Another issue I see, related to the last points you raised, is what constitutes a “green” winery? How many conservation measures must they undertake to be considered fully green? Can you be partially green and if so, do they deserve our support as much as a fully green winery? Or by supporting partially green wineries, does that send a signal that a winery does not have to be fully green to get our support? How little green does a winery have to be to gain our support?

    Thanks

  • http://www.catavino.net Gabriella

    You are absolutely correct in that it will take a little time to see the positive gain from your conservation measures, but the end justifies the means. Let me explain. Part of my issue with our global mentality right now, is that we think in sound bites. We look at the present, and the short-term future, and say, “boy, those costs, although feasible for us, are just not worth it over the next five years!” What bothers me about this, is that we’re not using our creativity as a regional, national or global community to find a way to make this choice doable and attractive. We’re not looking that the consequence of our actions now on our grandchildren in the future. Why? I think, because we’re a fast food global culture, only focused on what we can obtain quickly and conveniently. Sadly, this attitude of consumption at any cost is what has got us in this mess in the first place.

    As for the consumer picking up the bill, check out Jill’s blog at Domain547 where she’s asking people to support her Terrapass initiative. It looks to me that everyone seems pretty content to fork over a few dollars to support a fabulous idea than spending it on their Starbucks coffee.

    Finally, you are absolutely correct that we are in a quandary as to what constitutes a “green”winery. Ryan and I are in the midsts of figuring out what this means ourselves so that we can create a conservation project of our own here in Spain. If you have ideas, or an outline, let us know! Or maybe, it deserves its own facebook page ;-)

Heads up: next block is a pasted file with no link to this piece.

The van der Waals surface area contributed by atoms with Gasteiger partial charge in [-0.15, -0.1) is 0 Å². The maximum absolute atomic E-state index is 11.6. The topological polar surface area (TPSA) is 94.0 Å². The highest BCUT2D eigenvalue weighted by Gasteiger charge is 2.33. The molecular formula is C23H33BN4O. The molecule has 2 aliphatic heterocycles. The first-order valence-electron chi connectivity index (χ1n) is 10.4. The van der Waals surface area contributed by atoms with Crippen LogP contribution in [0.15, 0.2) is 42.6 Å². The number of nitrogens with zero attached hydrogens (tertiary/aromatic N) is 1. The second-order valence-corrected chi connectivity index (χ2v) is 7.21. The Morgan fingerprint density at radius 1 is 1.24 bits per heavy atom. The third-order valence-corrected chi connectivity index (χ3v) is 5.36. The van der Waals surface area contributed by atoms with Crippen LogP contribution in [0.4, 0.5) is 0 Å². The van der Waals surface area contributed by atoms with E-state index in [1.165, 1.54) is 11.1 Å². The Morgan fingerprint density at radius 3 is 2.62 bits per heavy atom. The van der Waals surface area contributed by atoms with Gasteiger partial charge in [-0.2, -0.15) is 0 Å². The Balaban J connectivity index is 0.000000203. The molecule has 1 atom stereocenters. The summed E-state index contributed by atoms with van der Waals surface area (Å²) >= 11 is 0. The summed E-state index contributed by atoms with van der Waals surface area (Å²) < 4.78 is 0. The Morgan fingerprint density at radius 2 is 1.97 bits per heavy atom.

• RichardA

    Hi Jill: You are correct that I certainly would not be happy as a local-vore. I want to drink wines from all over the world and that means there will be an environmental impact to my decision. You know I will order a case of the Pleaides XVI from you, with all the consequent environmental impact. And probably the biggest environmental aspect of wine is its shipping. I do applaud people, including yourself, who are doing something "green," who are taking some responsibility. My comments on carbon offsets were intended to be general and not specific to your plans. and I am glad to see you do your research on the subject. I am only aware of one major article, in Business Week, that raised any negative issues about Terrapass. And Terrapass did address those issues. But not all carbon offsets are equal so anyone considering such should do their research. I do think we need to carefully consider all "green" solutions, especially where for-profit companies are involved. Carbon offsets can help the situation. We just should not feel they are a complete solution, and thus ignore other ways we can be green. And it is obvious Jill that you have thought about those issues. Richard